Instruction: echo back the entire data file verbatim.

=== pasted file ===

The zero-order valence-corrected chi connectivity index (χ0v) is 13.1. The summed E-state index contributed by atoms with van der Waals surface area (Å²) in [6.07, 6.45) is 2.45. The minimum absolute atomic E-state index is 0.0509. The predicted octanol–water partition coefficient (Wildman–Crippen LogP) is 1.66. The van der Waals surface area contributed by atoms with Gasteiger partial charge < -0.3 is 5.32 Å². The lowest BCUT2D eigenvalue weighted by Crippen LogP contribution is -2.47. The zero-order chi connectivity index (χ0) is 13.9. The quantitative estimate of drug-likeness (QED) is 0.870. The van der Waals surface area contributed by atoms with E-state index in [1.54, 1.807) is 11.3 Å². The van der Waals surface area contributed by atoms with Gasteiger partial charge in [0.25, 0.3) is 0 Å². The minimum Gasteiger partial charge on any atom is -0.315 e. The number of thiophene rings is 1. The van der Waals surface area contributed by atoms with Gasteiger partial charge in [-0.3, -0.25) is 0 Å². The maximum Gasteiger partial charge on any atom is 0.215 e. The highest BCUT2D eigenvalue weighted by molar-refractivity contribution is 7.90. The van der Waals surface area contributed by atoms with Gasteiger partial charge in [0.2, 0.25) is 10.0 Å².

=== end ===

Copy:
The zero-order valence-corrected chi connectivity index (χ0v) is 13.1. The summed E-state index contributed by atoms with van der Waals surface area (Å²) in [6.07, 6.45) is 2.45. The minimum absolute atomic E-state index is 0.0509. The predicted octanol–water partition coefficient (Wildman–Crippen LogP) is 1.66. The van der Waals surface area contributed by atoms with Gasteiger partial charge < -0.3 is 5.32 Å². The lowest BCUT2D eigenvalue weighted by Crippen LogP contribution is -2.47. The zero-order chi connectivity index (χ0) is 13.9. The quantitative estimate of drug-likeness (QED) is 0.870. The van der Waals surface area contributed by atoms with E-state index in [1.54, 1.807) is 11.3 Å². The van der Waals surface area contributed by atoms with Gasteiger partial charge in [0.25, 0.3) is 0 Å². The minimum Gasteiger partial charge on any atom is -0.315 e. The number of thiophene rings is 1. The van der Waals surface area contributed by atoms with Gasteiger partial charge in [-0.3, -0.25) is 0 Å². The maximum Gasteiger partial charge on any atom is 0.215 e. The highest BCUT2D eigenvalue weighted by molar-refractivity contribution is 7.90. The van der Waals surface area contributed by atoms with Gasteiger partial charge in [0.2, 0.25) is 10.0 Å².